OBJECTIVES:Â Cardiac allograft vasculopathy (CAV) limits long-term survival after heart transplantation, and screening for CAV is performed on annual basis. Coronary Computed Tomography Angiography (CCTA) is currently not recommended for CAV screening due to the limited accuracy reported by early studies. Technological advances, however, might have resulted in improved test performance and might justify re-evaluation of this recommendation. We aimed to evaluate the diagnostic accuracy of CCTA for detectingÂ CAV in comparison with conventional coronary angiography (CCAG) alone or with intravascular ultrasound (IVUS).
METHODS: A systematic review of Medline, Cochrane, and Embase for all prospective trials assessing CAV using CCTA was performed using a standard approach for meta-analysis for diagnostic test and a bivariate analysis.
RESULTS: Thirteen studies evaluating 615 patients (mean age 52 years, 83% males) and 9,481 segments fulfilled inclusion criteria. Patient-based analyses comparing CCTA vs. CCAG for the detection of any CAV (> luminal irregularities) and significant CAV (stenosis â‰¥ 50%), showed mean weighted sensitivities of 97% and 94%, specificities of 81% and 92%, negative predictive value (NPV) of 97% and 99%, positive predictive value (PPV) of 78% and 67%, and diagnostic accuracies of 88% and 94%, respectively. There was a strong trend towards improved sensitivity (97% vs. 91%, p=0.06) and NPV (99% vs. 97%, p=0.06) to detect significant CAV with 64-slice compared with 16-slice CCTA. A patient-based analysis of 64-slice CCTA vs. IVUS showed a mean weighted sensitivity and specificity of 81% and 75% to detect CAV (intimal thickening > 0.5 mm), whereas the PPV and NPV were 93% and 50%, respectively.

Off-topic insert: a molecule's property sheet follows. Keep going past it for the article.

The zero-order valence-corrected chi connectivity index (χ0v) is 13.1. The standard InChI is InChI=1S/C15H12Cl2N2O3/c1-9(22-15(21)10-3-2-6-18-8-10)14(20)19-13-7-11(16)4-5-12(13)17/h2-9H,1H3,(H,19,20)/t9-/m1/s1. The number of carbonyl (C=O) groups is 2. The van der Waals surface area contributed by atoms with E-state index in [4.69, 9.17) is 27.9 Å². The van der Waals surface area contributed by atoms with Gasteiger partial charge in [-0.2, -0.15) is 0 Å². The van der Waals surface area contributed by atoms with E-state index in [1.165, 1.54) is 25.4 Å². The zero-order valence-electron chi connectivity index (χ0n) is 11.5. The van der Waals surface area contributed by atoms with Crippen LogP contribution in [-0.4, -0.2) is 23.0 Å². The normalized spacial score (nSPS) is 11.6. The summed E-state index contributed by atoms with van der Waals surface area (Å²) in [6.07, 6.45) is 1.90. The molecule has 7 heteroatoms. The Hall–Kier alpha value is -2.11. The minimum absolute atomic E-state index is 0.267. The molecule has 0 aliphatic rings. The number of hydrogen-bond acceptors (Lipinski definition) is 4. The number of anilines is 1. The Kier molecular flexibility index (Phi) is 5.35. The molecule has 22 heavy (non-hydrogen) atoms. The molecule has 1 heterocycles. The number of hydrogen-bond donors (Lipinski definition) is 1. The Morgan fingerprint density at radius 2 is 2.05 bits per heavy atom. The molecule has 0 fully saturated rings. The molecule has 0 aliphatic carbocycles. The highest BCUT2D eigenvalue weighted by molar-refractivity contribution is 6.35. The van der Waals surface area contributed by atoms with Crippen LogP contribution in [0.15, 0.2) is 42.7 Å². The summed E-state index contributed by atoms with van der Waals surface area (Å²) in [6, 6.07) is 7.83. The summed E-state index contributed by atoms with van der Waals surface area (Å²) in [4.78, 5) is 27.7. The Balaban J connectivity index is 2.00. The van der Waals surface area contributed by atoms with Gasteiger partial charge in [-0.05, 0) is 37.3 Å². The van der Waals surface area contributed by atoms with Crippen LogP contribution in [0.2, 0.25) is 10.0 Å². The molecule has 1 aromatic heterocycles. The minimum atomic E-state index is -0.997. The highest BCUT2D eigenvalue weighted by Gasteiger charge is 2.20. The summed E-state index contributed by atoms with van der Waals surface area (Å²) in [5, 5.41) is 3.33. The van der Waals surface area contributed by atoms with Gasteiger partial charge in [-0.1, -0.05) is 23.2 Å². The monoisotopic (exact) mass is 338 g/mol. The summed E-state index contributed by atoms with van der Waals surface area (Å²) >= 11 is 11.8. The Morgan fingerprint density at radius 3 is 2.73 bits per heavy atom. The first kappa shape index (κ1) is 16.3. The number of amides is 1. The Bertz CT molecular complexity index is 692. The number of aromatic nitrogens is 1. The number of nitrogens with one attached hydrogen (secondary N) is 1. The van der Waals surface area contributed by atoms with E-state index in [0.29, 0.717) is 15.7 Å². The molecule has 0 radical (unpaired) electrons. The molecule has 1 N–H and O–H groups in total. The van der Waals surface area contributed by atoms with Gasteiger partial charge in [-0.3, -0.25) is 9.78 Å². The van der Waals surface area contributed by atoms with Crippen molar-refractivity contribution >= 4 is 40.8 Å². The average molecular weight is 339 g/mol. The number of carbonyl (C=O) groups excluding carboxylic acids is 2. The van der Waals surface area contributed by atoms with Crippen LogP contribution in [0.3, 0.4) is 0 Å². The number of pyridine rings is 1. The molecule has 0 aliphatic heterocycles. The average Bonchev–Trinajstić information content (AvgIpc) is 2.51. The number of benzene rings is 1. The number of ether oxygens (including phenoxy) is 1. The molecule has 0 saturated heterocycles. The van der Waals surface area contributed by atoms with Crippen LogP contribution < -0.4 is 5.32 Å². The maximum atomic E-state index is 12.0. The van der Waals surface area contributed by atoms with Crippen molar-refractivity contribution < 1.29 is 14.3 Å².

CONCLUSIONS: CCTA using currently available technology is a reliable noninvasive imaging alternative to coronary angiography with an excellent sensitivity, specificity and NPV for the detection of CAV. Ian Thomas Womens Jersey